NFTs are the most familiar concept for most crypto curious people in Web3.
In this deep-dive, I’m going to provide a mental model for assessing NFTs. The scope of this piece is limited to NFT collections. It will not cover NFT technology in general for use cases like ticketing or property.
Let’s dive in.
What is an NFT?
Skip if you know what an NFT is.
NFTs (non-fungible tokens) help identify ownership of an asset. The asset is non-fungible.
A dollar is fungible because I can trade my dollar for your dollar.
On the other hand, if I hold an NFT from the Bored Ape Yacht Club (BAYC) collection, it’s non-fungible. The picture below references BAYC #9. There are other NFTs in the BAYC collection, but #9 is unique because it has specific attributes (see second picture).
Why do people buy NFTs?
Depending on who you ask, people buy NFTs for a variety of reasons. But the reasons can be boiled down to:
To make money
People buy NFTs because they believe the price tomorrow will be higher than the price today. They may buy an NFT because it gives them commercial rights to something or a share of future revenue.
Some NFTs carry utility of some kind. This could be membership in a community or access to specific content.
Believe in a cause
When the war in Ukraine broke out, the government in Ukraine issued NFTs to raise funds for its military and its citizens. You may choose to buy an NFT simply because you support the cause.
What drives the value of an NFT?
I love mental models. I’ve been thinking about NFTs, and wanted a frame a mental model to assess an NFT project. I’m going to call this the CAHUT framework:
Let’s dive into each one.
NFTs buy you membership in a community. It’s useful to ask what value you can derive from the membership in the community.
Proof Collective is a private community of 1,000 NFT collectors and artists. If you are an artist or plan to collect NFTs, the conversation in the community and the network might benefit you.
Community creates long-term value for an NFT collection if that community can be maintained. If I’m buying an NFT for the community, I’m less hesitant to sell based on price fluctuations.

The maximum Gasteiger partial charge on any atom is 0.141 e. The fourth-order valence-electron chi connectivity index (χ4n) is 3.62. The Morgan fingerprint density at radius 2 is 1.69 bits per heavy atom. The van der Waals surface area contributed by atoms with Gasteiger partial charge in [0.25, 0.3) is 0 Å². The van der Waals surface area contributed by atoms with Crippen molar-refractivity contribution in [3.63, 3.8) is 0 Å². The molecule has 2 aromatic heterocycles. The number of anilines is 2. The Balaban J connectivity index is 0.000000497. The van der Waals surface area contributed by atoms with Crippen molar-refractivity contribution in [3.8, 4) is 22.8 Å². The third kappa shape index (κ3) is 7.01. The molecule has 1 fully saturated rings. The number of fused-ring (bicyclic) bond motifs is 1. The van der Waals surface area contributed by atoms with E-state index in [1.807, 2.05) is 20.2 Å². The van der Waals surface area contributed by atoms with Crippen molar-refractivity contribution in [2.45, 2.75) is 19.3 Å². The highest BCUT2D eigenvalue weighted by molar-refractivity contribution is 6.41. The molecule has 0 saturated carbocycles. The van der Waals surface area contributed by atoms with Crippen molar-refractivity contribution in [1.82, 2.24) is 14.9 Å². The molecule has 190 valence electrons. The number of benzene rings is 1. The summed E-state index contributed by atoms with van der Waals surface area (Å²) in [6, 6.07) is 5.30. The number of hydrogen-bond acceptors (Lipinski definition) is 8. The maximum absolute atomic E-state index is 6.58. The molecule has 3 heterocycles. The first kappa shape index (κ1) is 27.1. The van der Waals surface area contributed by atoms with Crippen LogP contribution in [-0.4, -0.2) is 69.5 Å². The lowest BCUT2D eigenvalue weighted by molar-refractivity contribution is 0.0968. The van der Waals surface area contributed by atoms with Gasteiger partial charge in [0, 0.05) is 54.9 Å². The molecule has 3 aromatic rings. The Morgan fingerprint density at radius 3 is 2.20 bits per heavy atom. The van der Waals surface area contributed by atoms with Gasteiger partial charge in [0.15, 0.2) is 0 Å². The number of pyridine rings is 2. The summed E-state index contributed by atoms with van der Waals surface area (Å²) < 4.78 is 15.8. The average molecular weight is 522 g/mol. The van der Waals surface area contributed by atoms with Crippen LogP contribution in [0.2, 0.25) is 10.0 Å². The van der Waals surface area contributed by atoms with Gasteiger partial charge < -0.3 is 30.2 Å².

NFTs may derive their value entirely from art. The most famous example of this is Beeple’s NFT piece that sold for $69 million. Beeple created a piece of art every day consecutively for 5,000 days, including on his wedding day and the birth of his children. The NFT derives its value from this.
It’s important to assess the market sentiment or ‘hype’ of an NFT. Like any other asset, it helps inform the best time to buy. But more importantly, it can help you avoid losing money. A few questions that can help with this:
- How has the floor price (lowest price for an NFT in the collection) changed?
- What does trading volume look like in the last X days?
- Are other collectors in your network talking about it?
- What’s the vibe of the NFT on Twitter?
Recently, Goblin towns launched using hype. The project’s website explicitly calls out that there is no roadmap, utility or discord (community). It launched and continues to increase in price purely based on hype. The floor price (cheapest NFT in the collection) is 5 ETH ($9.5K based on today’s price).
NFTs can offer utility to owners.
Trends.vc is newsletter that Dru Riley started and scaled to 50,000 subscribers. Every issue is accompanied by an NFT. Instead of paying the annual subscription fee, users could choose to buy the NFT to gain lifetime access. This NFT derives its value from giving you life time access to Trend.vc’s content.
The team behind an NFT project is critical. An NFT holder is reliant on them for all of the above. Community requires active nurturing and this is the responsibility of the team. Art requires responsibility. For example, what if the founding team decides to replicate the art in a different project? The founding team needs to ensure that utility continues for holders of the NFT.
Questions worth asking:
- Is the team anonymous? Anonymity is fine but requires extra scrutiny.
- What has the team done in the past?
- Has the team done anything negative in the past?
In the case of the Proof collective, a large part of the demand for the project was due to Kevin Rose. He’s the founder of Digg and a general partner at Google Ventures.
Weighting these factors
It’s impossible to provide a definitive view on how to weight all of the above. Instead, I’d like to like to leave you with the following:
Start with the team. It remains the most critical from my point of view. The last thing you want is for the team to run away with the money (called a ‘rug-pull’).
Community, art and utility provide long-term value. If your risk appetite is low, focus on projects that provide one or more of these. Ideally more than one. All the NFT projects I’ve bought into have followed this logic.
Treat hype as a feature, not a bug. The best traders in the world use fundamental analysis and supplement it with the best time to buy an asset. The same goes for NFTs. Timing your purchase is important.
If you’re buying NFTs, only invest what you can afford to lose. Contrary to what you might hear from others, it remains a risky investment. There are people who’ve made millions and others who have lost everything. I’m rooting for the projects that have true value using the CAHUT framework.